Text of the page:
Brethren Archive

George Brealey

Born: 4th September 1823
Died: 6th March 1888

Intro, Biographical Information, Notes etc:

Chief Men Among the Brethren Biography

GEORGE BREALEY was a capital tract writer, and the "Blackdown Tracts" have been scattered far and near, and God has used them in the conversion of many souls. He was best and most widely known in the south and west of England as a willing-hearted, warm-hearted, whole-hearted evangelist, whom God had greatly owned in soul-winning.

He was born of poor but respectable parents at North Tawton, Devonshire, on 4th September, 1823. The family had many hardships, and, strange to say, though his parents were decided Christians, he was apprenticed at the age of fifteen to an infidel uncle, who, in addition to being a country shoemaker, kept a public house. Here he learned to drink, swear, and fight, but becoming seriously ill, he was obliged to return home.

At three o'clock on Whit Sunday, 1841, his mother found him in a public-house playing cards with two other young men. A short time previously they had taunted him with being a "Methodist." He had set to and thrashed both of them, and then took them to the public-house to prove he was no "Methodist." His poor mother finding him in such a place at such a time, fell on her knees and pleaded with God for her erring boy. He was completely overpowered by his mother's prayers and entreaties, and, turning to his companions, said, "Good-bye, mates, I shall never enter this place again, as I have done. " "What, " they replied, "you going to turn 'Methody.' He's afraid of his mother." This taunt annoyed him, but he was enabled to control his feelings, and quietly replied, "I am not afraid of my mother. You know I love her too well; but I am afraid of God and of my sins. Will either of you go to Hell for me ?" "No, " they replied, "we don't want to go for ourselves, much less for you. " "Then," said he, "don't laugh at me for turning round and trying to escape." He left with his mother, and soon after obtained peace with God.

At the age of twenty-one he married and commenced business on his own account in the city of Exeter in 1861. For some years he made little, if any, progress in the Divine life.

The Lord aroused him from his spiritual slumber partly through a conversation he had with a devoted Christian in a railway carriage, and partly through the suicide of "Old Evans," a godless man known to Brealey, who lived near him, but to whom he had never spoken on eternal matters. As he cut down the lifeless body, "the terrible thought of his accountability to God and his responsibility to his fellowmen pressed so crushingly upon him, that there and then he resolved to give himself afresh to God and His service with a determination never relinquished or relaxed. " From that day forward there was a mighty change in his life, which manifested itself to all, for he became an "out-and-out" Christian. He recognised that he was no longer his own in any sense, and was willing to be anything or do anything for Christ.

Referring to this "second conversion," or restoration to God, he wrote as follows: "His love had killed my earthly desires, and I was ready to be His slave because He had made me His free man." Night and day he prayed that he might be used of the Lord in His honourable and blessed service. The trammels of shame and worldly policy having been broken, he launched out into the deep, and let down his net for a draught of souls. And God greatly blessed him. He allowed himself only five hours for sleep; and in this way, whilst attending to his earthly calling, he succeeded in devoting several hours daily to visiting from house to house, and speaking personally to the people about their spiritual condition.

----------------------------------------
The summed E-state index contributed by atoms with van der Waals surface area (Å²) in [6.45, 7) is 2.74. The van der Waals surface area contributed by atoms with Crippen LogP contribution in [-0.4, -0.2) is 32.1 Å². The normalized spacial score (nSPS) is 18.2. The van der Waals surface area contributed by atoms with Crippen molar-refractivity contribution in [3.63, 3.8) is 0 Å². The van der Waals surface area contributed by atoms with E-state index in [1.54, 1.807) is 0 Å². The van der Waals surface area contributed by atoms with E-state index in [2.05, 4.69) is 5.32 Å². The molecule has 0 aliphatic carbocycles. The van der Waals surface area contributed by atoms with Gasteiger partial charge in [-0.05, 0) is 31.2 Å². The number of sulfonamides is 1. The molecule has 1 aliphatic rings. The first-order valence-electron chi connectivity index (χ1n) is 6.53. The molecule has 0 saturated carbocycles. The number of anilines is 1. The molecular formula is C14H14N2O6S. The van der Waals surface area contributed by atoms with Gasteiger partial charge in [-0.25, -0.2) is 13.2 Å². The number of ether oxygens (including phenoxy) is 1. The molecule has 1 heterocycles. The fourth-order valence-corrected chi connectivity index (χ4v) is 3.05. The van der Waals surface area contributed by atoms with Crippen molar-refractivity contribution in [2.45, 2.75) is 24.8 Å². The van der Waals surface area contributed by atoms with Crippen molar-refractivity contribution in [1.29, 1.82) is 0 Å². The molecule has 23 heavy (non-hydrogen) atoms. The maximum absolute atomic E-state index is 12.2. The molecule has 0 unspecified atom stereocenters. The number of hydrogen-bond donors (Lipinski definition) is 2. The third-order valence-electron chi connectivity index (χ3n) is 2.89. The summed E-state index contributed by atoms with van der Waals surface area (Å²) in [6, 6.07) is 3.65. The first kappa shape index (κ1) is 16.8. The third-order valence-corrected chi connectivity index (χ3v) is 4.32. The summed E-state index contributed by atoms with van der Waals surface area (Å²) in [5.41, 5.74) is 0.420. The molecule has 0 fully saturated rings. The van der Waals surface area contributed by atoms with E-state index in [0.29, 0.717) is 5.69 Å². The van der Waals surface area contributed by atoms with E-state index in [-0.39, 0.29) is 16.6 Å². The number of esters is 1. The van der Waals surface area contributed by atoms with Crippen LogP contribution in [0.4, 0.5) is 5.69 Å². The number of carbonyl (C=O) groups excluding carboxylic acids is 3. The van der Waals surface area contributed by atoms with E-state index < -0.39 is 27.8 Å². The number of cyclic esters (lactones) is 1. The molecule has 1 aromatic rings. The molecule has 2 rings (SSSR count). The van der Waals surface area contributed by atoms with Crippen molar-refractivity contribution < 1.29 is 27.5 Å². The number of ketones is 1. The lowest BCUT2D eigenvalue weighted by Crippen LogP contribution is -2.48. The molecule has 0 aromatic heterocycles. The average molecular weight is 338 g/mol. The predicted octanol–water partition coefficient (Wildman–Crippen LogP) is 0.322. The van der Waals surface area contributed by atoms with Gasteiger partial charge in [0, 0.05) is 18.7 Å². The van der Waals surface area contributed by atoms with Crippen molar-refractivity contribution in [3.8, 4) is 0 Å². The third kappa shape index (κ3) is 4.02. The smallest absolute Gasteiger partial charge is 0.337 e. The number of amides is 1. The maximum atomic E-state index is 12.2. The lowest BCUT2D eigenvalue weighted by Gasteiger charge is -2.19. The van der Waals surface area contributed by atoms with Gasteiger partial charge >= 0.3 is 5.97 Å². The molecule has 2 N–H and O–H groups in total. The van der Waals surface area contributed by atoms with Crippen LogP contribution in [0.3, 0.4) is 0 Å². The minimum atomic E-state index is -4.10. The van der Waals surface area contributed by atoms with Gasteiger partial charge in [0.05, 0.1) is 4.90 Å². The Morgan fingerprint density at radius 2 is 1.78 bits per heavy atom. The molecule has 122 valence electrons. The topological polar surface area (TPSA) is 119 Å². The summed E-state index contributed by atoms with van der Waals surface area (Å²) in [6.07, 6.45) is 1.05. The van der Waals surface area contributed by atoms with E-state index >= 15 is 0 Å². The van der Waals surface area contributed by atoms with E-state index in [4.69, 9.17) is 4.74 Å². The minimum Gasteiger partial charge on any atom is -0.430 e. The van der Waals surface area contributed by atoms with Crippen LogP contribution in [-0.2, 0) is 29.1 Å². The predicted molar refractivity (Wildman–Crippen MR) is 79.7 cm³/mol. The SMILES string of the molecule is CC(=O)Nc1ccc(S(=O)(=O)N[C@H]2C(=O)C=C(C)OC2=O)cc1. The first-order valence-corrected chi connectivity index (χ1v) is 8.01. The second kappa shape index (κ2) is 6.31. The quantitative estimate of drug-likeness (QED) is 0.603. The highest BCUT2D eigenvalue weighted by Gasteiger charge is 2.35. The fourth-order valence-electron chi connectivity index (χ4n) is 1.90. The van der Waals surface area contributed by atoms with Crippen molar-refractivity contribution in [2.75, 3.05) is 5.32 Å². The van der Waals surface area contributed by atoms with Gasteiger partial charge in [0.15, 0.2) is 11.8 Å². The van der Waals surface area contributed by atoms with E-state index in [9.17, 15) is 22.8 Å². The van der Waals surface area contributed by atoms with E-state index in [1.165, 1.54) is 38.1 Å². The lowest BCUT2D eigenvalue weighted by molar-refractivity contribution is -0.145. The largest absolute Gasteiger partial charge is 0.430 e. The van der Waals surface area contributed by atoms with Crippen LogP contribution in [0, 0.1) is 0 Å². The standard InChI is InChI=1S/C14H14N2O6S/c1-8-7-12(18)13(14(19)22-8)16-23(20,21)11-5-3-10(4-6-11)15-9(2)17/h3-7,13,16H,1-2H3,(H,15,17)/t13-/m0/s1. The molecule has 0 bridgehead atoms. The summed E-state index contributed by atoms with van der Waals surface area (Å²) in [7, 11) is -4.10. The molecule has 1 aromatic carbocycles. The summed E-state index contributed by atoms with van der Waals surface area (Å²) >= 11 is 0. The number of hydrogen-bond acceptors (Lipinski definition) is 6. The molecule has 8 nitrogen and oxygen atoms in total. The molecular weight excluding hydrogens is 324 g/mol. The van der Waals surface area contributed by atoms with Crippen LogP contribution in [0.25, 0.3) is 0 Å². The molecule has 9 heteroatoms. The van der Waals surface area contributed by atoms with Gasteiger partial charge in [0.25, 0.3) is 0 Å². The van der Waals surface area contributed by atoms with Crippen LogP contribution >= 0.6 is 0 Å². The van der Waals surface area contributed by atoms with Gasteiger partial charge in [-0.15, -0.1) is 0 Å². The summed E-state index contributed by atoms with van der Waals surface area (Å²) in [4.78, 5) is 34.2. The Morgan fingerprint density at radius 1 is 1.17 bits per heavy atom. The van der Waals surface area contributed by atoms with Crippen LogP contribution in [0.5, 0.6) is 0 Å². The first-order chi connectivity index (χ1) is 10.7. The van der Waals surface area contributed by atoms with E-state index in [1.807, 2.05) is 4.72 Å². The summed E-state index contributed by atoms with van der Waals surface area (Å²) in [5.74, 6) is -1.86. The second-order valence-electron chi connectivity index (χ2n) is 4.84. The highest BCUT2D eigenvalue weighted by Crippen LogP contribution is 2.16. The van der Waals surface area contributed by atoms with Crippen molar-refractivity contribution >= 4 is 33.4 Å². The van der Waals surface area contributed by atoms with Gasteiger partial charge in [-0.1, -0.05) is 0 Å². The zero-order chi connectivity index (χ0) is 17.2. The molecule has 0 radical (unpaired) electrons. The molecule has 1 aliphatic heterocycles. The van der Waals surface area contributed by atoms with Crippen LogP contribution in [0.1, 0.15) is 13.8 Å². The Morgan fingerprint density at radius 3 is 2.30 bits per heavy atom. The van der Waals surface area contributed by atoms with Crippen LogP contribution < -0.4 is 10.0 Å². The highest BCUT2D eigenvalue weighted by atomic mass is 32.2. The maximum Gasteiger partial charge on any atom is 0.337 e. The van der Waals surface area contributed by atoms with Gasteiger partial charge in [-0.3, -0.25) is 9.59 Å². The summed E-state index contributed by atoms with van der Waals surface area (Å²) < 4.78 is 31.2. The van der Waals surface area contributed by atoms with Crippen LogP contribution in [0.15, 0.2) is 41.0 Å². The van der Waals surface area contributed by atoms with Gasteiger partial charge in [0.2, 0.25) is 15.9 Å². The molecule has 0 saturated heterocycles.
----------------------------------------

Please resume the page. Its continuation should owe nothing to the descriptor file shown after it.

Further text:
Through valuable help afforded him by various Christians, he was enabled to distribute tens of thousands of Gospel tracts at fairs and races. Tract distribution on such occasions was not then common, and he experienced much opposition. Undaunted, he persevered in carrying the Gospel into the head-quarters of the enemy. With banner, and striking texts inscribed on it, he moved from place to place, warning the unsaved to flee from the wrath to come, and pointing them to Christ, the sinner's refuge. "Instant in season, out of season, " he preached in the streets and lanes of Exeter. He also visited the low public-houses, speaking tenderly yet faithfully to the poor slaves of drink, and distributing Gospel papers and booklets. Eventually he became exercised about devoting his entire time to Gospel work.

After much prayer he decided to go to Demerara to preach to the negroes. Berths were taken in a sailing vessel. But the Lord had work for him nearer home. A "Macedonian" cry came from the Blackdown Hills in East Devon, and in 1864 he moved there. The "Hills" have an area of 400 square miles, and here and there are farms, hamlets, and villages scattered far apart. The moral and spiritual condition of the people at that time was wretched in the extreme. At first he had a salary which was given by various Christian friends. But as God began to work he became troubled about his position. Numbers professed to accept Christ as their Saviour. As the young believers searched the Scriptures, they saw that in apostolic times, when men and women believed on Christ, they were baptised, and gathered together on the first day of the week to break bread. They desired to obey the Lord and act out what they had learned. Some who contributed toward the evangelist's support became alarmed, and threatened to withdraw their help if he baptised the converts. What was he to do? "If I teach them absolute submission to the authority of the Scripture, must I hinder them in their desire to obey the Word of the Lord? Am I not responsible to help them to obedience?" Such were the questions that George Brealey had to face, and he decided to obey God rather than man, and carry out His instructions: "Teaching them to observe all things whatsoever I have commanded." Thus he gave up his salary and trusted the Lord alone to supply all his needs, and he never regretted taking this step.

The cottage in which the meetings were held became too small. It was subsequently enlarged, and in the course of two years 140 were baptised and received into fellowship. The work increased, and other parts of the "Blackdowns" were visited with similar results. Schools and Gospels halls were built, and men and women, as well as boys and girls, have not only been taught to read and write, but many have been saved and led on in the ways of Christ, some of whom are labouring for the Lord in China, India, Africa, and America, while others are witnessing for Christ in various parts of Britain.